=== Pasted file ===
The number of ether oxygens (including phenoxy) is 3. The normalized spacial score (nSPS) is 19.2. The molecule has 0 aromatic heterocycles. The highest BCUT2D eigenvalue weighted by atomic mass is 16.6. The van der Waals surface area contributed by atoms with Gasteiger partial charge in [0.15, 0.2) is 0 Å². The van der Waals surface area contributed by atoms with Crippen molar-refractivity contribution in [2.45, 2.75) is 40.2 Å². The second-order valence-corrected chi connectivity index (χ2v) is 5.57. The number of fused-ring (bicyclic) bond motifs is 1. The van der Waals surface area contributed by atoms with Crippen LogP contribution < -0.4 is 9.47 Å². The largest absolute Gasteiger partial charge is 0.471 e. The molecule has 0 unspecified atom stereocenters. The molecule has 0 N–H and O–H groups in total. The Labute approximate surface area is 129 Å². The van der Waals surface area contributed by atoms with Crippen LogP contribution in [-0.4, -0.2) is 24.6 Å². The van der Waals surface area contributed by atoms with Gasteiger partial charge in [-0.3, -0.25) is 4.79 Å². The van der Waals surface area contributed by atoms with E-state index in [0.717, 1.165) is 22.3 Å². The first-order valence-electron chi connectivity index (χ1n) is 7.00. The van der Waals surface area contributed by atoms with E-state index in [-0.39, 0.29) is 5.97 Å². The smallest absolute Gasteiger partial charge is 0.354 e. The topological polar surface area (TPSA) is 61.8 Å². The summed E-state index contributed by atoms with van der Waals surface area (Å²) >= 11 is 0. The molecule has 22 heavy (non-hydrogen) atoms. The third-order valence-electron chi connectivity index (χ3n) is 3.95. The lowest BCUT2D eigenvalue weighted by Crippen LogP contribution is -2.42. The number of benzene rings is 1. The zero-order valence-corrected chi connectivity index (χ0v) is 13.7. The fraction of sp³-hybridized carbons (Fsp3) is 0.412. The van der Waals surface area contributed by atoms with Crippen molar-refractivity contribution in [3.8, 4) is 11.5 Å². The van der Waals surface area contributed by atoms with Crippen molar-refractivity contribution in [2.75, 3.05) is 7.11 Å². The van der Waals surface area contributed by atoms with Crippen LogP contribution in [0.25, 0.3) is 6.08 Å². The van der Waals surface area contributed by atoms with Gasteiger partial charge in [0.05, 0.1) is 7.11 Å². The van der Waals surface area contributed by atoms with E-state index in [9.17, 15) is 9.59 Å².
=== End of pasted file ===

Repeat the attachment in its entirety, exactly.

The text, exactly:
The number of ether oxygens (including phenoxy) is 3. The normalized spacial score (nSPS) is 19.2. The molecule has 0 aromatic heterocycles. The highest BCUT2D eigenvalue weighted by atomic mass is 16.6. The van der Waals surface area contributed by atoms with Gasteiger partial charge in [0.15, 0.2) is 0 Å². The van der Waals surface area contributed by atoms with Crippen molar-refractivity contribution in [2.45, 2.75) is 40.2 Å². The second-order valence-corrected chi connectivity index (χ2v) is 5.57. The number of fused-ring (bicyclic) bond motifs is 1. The van der Waals surface area contributed by atoms with Crippen LogP contribution < -0.4 is 9.47 Å². The largest absolute Gasteiger partial charge is 0.471 e. The molecule has 0 unspecified atom stereocenters. The molecule has 0 N–H and O–H groups in total. The Labute approximate surface area is 129 Å². The van der Waals surface area contributed by atoms with Crippen LogP contribution in [-0.4, -0.2) is 24.6 Å². The van der Waals surface area contributed by atoms with Gasteiger partial charge in [-0.3, -0.25) is 4.79 Å². The van der Waals surface area contributed by atoms with E-state index in [0.717, 1.165) is 22.3 Å². The first-order valence-electron chi connectivity index (χ1n) is 7.00. The van der Waals surface area contributed by atoms with E-state index in [-0.39, 0.29) is 5.97 Å². The smallest absolute Gasteiger partial charge is 0.354 e. The topological polar surface area (TPSA) is 61.8 Å². The summed E-state index contributed by atoms with van der Waals surface area (Å²) >= 11 is 0. The molecule has 22 heavy (non-hydrogen) atoms. The third-order valence-electron chi connectivity index (χ3n) is 3.95. The lowest BCUT2D eigenvalue weighted by Crippen LogP contribution is -2.42. The number of benzene rings is 1. The zero-order valence-corrected chi connectivity index (χ0v) is 13.7. The fraction of sp³-hybridized carbons (Fsp3) is 0.412. The van der Waals surface area contributed by atoms with Crippen molar-refractivity contribution in [3.8, 4) is 11.5 Å². The van der Waals surface area contributed by atoms with Crippen molar-refractivity contribution in [2.75, 3.05) is 7.11 Å². The van der Waals surface area contributed by atoms with Crippen LogP contribution in [0.25, 0.3) is 6.08 Å². The van der Waals surface area contributed by atoms with Gasteiger partial charge in [0.05, 0.1) is 7.11 Å². The van der Waals surface area contributed by atoms with E-state index in [9.17, 15) is 9.59 Å².